ANTANANARIVO – Madagascar’s informal and poorly regulated mica industry puts up to 10,000 children to work in unsafe mines. Boys often work underground digging to extract mica ore and are at risk of death by suffocation in the poorly ventilated mines. Girls haul and process mica ore above ground and are often solicited for sex by mica collectors. Many children develop severe respiratory illnesses from mica dust.
The Madagascar Shines Project, a 4.5 million USD cooperative agreement supported by the U.S. Department of Labor (DOL) and PACT, an international nonprofit organization, combats child labor in mica-producing communities in the Anosy region of southern Madagascar. DOL Representative Natalie Kosloff will travel to Taolagnaro (Ft. Dauphin) May 9-10 to meet with project stakeholders and develop the project’s Comprehensive Monitoring and Evaluation Plan.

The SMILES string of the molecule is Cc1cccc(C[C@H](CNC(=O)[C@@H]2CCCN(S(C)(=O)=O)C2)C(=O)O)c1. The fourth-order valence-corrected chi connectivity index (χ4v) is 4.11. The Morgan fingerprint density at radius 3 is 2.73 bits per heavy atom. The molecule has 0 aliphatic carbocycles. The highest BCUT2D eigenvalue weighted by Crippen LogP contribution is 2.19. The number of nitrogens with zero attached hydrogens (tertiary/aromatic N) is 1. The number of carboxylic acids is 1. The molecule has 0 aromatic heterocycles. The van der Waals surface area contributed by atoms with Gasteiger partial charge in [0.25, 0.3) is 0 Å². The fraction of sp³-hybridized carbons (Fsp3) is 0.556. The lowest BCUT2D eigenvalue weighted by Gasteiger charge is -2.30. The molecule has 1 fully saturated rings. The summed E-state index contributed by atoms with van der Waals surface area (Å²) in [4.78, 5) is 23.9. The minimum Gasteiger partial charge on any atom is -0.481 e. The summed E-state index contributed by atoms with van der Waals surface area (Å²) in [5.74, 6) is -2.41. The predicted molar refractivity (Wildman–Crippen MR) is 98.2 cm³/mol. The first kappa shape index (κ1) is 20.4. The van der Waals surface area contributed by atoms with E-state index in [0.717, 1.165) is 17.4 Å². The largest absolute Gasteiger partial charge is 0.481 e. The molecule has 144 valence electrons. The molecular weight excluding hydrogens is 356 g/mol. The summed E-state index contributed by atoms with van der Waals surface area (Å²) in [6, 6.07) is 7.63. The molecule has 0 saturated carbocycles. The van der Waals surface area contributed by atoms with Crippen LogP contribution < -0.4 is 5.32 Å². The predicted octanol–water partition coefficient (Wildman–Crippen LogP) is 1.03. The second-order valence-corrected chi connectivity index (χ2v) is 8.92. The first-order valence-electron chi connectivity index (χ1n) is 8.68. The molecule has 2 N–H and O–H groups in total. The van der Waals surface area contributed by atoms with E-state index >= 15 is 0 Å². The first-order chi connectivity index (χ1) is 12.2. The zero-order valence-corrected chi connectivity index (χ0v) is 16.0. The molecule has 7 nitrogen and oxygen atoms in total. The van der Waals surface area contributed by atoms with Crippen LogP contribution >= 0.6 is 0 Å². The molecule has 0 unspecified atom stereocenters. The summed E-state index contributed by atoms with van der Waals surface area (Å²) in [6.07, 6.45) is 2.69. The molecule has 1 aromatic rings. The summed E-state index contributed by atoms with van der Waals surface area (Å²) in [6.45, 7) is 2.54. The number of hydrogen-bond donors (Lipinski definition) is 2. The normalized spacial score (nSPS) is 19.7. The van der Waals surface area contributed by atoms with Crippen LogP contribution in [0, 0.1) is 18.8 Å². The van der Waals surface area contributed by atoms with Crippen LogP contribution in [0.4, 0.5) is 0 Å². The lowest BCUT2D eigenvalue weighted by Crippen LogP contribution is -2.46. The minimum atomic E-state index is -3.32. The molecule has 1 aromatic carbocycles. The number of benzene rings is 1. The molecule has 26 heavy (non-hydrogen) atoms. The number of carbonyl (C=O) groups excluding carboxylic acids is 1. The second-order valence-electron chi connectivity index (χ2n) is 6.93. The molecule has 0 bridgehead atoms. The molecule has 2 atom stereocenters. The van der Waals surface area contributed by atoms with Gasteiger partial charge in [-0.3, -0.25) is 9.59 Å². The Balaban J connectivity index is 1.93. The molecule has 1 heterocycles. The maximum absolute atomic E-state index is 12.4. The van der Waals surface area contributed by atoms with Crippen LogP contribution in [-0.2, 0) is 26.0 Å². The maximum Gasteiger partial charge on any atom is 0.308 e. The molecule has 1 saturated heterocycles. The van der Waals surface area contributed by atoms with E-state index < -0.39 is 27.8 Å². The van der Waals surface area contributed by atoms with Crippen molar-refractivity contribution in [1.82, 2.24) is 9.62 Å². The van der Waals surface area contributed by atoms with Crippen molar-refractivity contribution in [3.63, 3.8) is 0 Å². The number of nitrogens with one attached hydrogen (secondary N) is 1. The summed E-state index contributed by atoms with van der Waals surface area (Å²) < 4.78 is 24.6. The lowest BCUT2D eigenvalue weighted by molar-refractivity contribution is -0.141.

Madagascar is the largest exporter of sheet mica; it exports 87% of its mica to China where Chinese companies use it to produce electronics and automobile parts sold around the world.
Madagascar’s mica-producing communities experience extreme poverty, exacerbated by economic stresses from the Covid-19 pandemic and an ongoing drought, which have driven down the price of mica and family incomes, produced poor agricultural harvests, and increased food prices and insecurity. As a result, many families feel they must send their children to work in the mica mines to earn money to afford basic necessities.
Madagascar Shines Project will improve the resilience of mining families by providing 1,800 children with educational services and 2,200 adults with livelihood services. The project will raise public awareness about mica mining, build capacity among government officials to better implement child protection measures, and establish a code of conduct for mica mining. Pact will also promote the formalization of the mica sector and advocate for a sustainable mining industry free of child labor.